OKLAHOMA CITY, OK: Oklahoma PR agencies are helping with relief efforts and advising clients on how to react to the destruction in the state caused by Monday's tornado.
Saxum CEO Renzi Stone said most businesses are up and running in Oklahoma City on Tuesday, but the mood is somber. Almost all conversations, among both blue- and white-collar workers, are focused on relief efforts, such as financial commitments needed to help and the mobilization of volunteers.
Stone said the firm immediately began helping 7-Eleven, which has more than 100 stores in Oklahoma City, by recommending stand-by statements to make, connecting with local authorities and the Red Cross, and suggesting the company offer free coffee and drinks to uniformed personnel. The agency also came up with the idea of using the marquees outside stores to urge people to text 90999 to the Red Cross to make donations.
“It will be a major communications tool for 7-Eleven's tens of thousands of customers who visit their stores every day,” explained Stone.
In addition to the marquee banners, 7-Eleven will post messages about how to donate to the Red Cross on Facebook and Twitter, he said.
Stone added that the agency is working with other clients to advise them on how to respond to the disaster in “unique, different, and appropriate” ways.
Saxum staffers are also dedicating creative energy to making shirts that nonprofits can sell, but the main focus of the agency is to find ways to financially aid the Red Cross, explained Stone.
Candor PR president Karen Wicker, who is a board member of the American Red Cross' Oklahoma Chapter, said she has volunteered her time at the organization's headquarters.
Wicker said she has helped the group with crisis and media calls about tornados for the last three days, as well as donation announcements, such as the $1 million pledge by Oklahoma City Thunder star Kevin Durant on Tuesday.
The Integris Southwest Medical Center, a Candor client, has seen or treated more than 90 patients since the tornado hit, added Wicker. The firm is helping the hospital tell some of the positive stories about patients it has treated.
“We help our clients with telling their story,” she explained. “Even in the midst of a really bad situation, there is always a wonderful story to tell, and I'm just amazed about the people who are giving their time and energy to help the community.”
Another Candor client, the Oklahoma Pharmaceutical Association, is finding ways to fill prescriptions for people who lost them in the storm.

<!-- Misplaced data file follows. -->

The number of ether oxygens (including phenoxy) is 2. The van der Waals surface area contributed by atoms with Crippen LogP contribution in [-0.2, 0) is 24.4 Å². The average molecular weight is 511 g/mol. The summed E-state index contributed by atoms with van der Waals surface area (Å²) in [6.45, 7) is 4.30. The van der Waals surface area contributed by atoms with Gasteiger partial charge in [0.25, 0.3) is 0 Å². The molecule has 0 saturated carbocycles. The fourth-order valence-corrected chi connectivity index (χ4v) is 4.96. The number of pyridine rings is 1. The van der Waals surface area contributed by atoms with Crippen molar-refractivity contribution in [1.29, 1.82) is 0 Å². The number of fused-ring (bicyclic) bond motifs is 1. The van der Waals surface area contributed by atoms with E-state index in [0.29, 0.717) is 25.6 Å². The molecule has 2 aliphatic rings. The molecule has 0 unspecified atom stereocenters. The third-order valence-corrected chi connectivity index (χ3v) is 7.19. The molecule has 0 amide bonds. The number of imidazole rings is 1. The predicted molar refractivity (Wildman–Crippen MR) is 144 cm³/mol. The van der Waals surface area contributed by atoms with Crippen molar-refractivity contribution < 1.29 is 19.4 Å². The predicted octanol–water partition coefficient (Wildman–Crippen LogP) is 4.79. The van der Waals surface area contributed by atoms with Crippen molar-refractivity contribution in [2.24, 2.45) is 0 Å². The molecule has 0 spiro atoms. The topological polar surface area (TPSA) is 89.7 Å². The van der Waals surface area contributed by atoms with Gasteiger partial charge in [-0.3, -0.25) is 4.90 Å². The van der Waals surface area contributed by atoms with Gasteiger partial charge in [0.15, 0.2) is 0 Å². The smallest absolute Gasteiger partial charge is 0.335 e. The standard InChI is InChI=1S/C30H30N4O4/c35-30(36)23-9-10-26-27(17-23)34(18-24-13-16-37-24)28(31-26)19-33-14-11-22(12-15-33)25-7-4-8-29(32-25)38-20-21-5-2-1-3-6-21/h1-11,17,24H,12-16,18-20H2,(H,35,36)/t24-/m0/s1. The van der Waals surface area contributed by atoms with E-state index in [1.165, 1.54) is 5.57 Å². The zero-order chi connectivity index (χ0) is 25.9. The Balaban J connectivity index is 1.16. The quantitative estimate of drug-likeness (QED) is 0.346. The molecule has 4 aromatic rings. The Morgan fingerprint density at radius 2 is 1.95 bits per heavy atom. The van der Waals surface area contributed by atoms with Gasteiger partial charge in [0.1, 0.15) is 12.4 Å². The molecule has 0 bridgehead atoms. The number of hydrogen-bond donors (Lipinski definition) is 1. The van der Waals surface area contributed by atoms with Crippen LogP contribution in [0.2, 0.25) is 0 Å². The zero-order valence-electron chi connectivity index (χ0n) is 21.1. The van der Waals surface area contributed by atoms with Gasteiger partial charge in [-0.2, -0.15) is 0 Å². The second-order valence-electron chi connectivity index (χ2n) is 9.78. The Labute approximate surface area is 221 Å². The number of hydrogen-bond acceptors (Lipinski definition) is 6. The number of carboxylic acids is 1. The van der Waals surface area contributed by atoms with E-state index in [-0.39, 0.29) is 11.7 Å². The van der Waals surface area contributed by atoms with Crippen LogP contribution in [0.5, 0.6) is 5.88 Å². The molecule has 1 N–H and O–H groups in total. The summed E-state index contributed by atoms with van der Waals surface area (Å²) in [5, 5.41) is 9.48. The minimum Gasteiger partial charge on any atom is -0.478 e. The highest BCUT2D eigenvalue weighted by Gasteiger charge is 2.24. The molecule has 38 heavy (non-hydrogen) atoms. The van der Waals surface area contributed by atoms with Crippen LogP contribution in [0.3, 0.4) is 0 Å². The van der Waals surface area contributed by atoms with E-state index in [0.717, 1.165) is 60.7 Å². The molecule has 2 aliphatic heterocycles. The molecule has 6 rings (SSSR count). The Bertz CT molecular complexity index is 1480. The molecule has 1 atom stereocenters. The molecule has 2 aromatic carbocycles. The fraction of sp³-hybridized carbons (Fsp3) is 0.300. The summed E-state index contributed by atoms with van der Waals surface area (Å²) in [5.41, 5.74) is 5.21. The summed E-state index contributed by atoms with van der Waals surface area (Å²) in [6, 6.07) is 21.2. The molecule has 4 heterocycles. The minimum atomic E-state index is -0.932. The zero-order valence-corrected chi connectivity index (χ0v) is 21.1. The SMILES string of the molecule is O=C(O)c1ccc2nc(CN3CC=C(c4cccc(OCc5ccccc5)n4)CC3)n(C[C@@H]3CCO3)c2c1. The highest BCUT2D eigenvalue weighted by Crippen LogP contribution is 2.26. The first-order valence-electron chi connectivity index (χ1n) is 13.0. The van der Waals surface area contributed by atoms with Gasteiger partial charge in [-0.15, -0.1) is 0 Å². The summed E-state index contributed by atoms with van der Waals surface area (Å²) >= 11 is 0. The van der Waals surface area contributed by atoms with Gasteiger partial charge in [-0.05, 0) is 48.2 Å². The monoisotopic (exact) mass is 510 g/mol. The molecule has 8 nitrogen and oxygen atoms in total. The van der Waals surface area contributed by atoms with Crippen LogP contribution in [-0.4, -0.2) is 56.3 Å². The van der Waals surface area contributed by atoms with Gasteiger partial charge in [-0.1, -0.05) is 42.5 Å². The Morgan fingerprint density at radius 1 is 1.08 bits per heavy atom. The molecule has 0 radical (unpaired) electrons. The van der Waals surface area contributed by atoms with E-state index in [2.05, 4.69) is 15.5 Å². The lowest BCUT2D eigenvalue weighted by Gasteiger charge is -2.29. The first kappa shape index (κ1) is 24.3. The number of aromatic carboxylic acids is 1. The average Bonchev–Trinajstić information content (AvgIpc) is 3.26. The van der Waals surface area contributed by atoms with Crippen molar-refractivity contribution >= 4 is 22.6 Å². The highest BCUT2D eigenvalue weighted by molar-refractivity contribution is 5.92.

Wicker said all of the tornado-related work is being done pro bono and that “finances don't even come up” in situations like this.
The two-mile-wide tornado left more than 240 people injured, 60 of which are children, according to media reports.
One staffer in Schnake Turnbo Frank PR's Oklahoma City office lost the home she lived in with her husband and two-year-old son to the tornado, said Russ Florence, president and COO of the agency.
He said the tragic incident “hit close to home for everyone” at the firm, and helping the employee and her family is its first priority at the moment.
Susan Hardy Brooks, an assistant VP at the firm, is a member of the Oklahoma School PR Association. Florence said she has helped the organization with outreach in the town of Moore, where several elementary schools were destroyed.
Several Schnake Turnbo Frank clients, including the Oklahoma Indian Gaming Association and the Oklahoma Pork Association, had previously planned blood drives for this week, Florence added. The firm is advising clients to use social media channels to get more people to donate blood to help tornado victims.
Rex PR, located about two hours away from Oklahoma City in Tulsa, is counseling clients to post messages of support on Twitter and Facebook to let people know they are aware of the situation and they care.
Morgan added that the agency also asked clients to receive donations from consumers or conduct special in-store offers and then donate proceeds to the relief efforts. Rex's client list includes Mexican restaurant Mi Cocina and the Tulsa Day Center for the Homeless, which Morgan said may be affected by the storm.
“When something happens in Oklahoma, it feels like it affects the entire state because there's a really close bond between the cities,” she added.